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MAC gives advisory board more power over sustainability standard

Mining Association of Canada gives panel a vote over Towards Sustainable Mining program

Ben Chalmers, senior vice-president of Mining Association of Canada. (Courtesy Mining Association of Canada)

The Ottawa-based Mining Association of Canada (MAC) has given its advisory body a firmer hand in writing its sustainability standard, as pressure mounts on mine producers to be socially and environmentally responsible.

MAC, which has approximately 50 members including Teck Resources, Rio Tinto and Glencore, passed a motion in mid-June to give its Community of Interest Panel (COI) a vote on the Towards Sustainable Mining (TSM) program.

It gives COI, an assembly of stakeholders and corporate voices that could only previously give advice, greater decision-making over environmental and social practices, according to Ben Chalmers, senior vice-president of MAC.

“It’s time,” he said about the governance shakeup. “We’ve been doing this for 20 years. The relationship between the board and the panel is one of trust and confidence that those involved are operating with an interest in improving the practices of the industry in good faith.”

Customers and investors demanded this change in order to continue using TSM, as standards in other sectors are becoming more of a shared decision between civil society and industry, he added.

The importance of Towards Sustainable Mining

Established in 2004, TSM is a standards and reporting framework for mines that covers communities and people, and environment and energy efficiency, across nine protocols. The protocols include Indigenous and community relationships, tailings management, water stewardship, biodiversity and climate.

“It was a realization that if we are to be successful as an industry, (we) need to do better in terms of social and environmental aspects,” Chalmers said about the creation of TSM.

Facilities are graded on the protocols from the lowest grade of C to the highest performance of AAA, or a pass and fail for crisis planning and communication, and child labour. The results are publicly reported in annual releases, then verified by an external organization (such as an audit firm) every three years to assess the accuracy of the self-assessment.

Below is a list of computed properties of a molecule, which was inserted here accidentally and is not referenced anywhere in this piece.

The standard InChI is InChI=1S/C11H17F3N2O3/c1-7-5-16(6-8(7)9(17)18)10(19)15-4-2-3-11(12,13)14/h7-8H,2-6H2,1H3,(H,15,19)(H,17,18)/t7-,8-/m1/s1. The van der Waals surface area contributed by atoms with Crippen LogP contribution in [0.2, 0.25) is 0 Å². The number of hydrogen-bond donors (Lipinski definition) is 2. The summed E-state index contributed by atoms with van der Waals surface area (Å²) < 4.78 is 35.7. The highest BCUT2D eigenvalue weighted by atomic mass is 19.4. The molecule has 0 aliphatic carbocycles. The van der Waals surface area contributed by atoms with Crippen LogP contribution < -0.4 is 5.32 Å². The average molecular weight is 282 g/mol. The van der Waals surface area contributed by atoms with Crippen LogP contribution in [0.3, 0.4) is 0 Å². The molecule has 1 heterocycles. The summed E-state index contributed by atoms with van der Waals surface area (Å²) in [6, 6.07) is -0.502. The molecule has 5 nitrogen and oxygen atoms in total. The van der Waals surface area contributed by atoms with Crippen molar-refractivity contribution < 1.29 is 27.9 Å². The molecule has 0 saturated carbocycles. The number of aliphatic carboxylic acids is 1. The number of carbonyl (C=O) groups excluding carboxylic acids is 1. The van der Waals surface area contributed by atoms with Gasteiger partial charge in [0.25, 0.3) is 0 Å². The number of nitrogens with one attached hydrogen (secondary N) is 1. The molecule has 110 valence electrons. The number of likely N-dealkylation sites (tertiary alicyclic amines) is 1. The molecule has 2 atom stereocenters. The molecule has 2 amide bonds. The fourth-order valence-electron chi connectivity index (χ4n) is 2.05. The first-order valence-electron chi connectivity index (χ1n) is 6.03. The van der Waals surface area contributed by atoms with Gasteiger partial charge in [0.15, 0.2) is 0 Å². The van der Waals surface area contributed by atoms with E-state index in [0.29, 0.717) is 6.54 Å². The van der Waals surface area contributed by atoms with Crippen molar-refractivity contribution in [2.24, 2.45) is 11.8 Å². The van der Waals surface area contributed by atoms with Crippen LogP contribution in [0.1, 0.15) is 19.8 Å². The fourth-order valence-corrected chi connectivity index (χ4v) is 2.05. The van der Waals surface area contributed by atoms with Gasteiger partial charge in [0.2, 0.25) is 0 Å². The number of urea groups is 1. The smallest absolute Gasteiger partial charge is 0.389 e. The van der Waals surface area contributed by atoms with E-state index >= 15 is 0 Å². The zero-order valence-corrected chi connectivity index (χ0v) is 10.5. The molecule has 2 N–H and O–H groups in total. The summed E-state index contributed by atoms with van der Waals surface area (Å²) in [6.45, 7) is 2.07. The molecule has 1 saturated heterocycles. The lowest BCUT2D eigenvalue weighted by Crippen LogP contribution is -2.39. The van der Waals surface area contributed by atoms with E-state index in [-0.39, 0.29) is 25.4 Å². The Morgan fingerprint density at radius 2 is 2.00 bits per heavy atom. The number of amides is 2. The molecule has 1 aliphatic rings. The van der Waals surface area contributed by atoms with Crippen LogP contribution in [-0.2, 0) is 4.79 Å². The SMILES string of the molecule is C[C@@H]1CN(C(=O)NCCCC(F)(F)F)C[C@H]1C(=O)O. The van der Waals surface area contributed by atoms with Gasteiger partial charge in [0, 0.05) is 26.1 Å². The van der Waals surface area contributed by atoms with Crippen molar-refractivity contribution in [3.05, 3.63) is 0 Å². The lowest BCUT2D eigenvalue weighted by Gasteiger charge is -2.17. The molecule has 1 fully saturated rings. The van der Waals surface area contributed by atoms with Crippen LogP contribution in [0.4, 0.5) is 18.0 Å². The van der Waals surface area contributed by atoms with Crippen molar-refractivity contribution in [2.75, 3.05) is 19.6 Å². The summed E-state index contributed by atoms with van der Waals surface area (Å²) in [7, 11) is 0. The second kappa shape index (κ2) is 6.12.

TSM participation is necessary to be a part of MAC. If a company does not demonstrate improvement, a corrective process takes place.

A consensus on good practice is made by TSM and the scores incentivize better performance, Chalmers said, which is a way for the industry to hold itself accountable. Mines have improved since TSM’s adoption, he added.

In 2006, only about half of the mines met a grade of A or better in areas such as Indigenous engagement and tailings. Today, over 90 per cent meet the mark.

MAC’s goal is to see its members have an A or higher grade for every protocol under TSM.

Though some companies have left MAC because of TSM, participating in the sustainability standard comes with benefits, Chalmers continued. MAC gives mining companies a voice in shaping federal policy and joining a “community of practice” which enables learning from peers.

TSM, Chalmers said, has been a membership draw more than a siphon. He has seen more companies join MAC since TSM was implemented, and a majority cite the standard as a key factor. With companies facing more pressure from customers and investors for responsibly sourced minerals, adhering to TSM is a signal of action.

An important voice in TSM is the COI panel. The advisory board is made up of 12 to 15 people from Indigenous organizations, communities where MAC members are active, environmental and social groups, and financial organizations. It now has an equal vote with MAC’s board of directors, elevating its opinions beyond guidance.

TSM’s elevated voice

Previously, MAC’s board of directors proposed changes to TSM, and COI reviewed the alterations and provided suggestions. Though he said MAC has never defied COI’s advice, Chalmers said with the standards being used for market access, “it has become more and more important to make sure that the standards are in fact equally governed on a multi-stakeholder basis.”

The COI panel now has an equal vote with MAC’s board. Revisions to TSM require consent from both parties. The panel was also granted control over its membership.

Members of the COI panel include:

  • Carolyn Chisholm, director of external affairs for Rio Tinto Canada;
  • Jocelyn Fraser, a post-doctoral fellow at the University of British Columbia’s Liu Institute for Global Affairs;
  • Theresa Baikie, who implemented the Impact and Benefit Agreement between the Nunatsiavut government and Vale; and
  • Carol Plummer, executive vice-president of sustainability, people and culture for Agnico Eagle Mines Ltd.

Chalmers said it is crucial to have industry members involved in COI to create dialogue between the senior leadership of businesses and civil society. They also do not participate in decision-making (Chisholm and Plummer, for example), he said, in response to a question about possible conflict of interest from having industry figures on an advisory board.

A major development for TSM is a public reporting standard for equity, diversity and inclusion, which will come out in 2025.

The change will likely strengthen the independence of TSM and COI, but Chalmers is not sure if TSM will end up going in another direction. “All of us that are involved are eager to see how this plays out,” he said.

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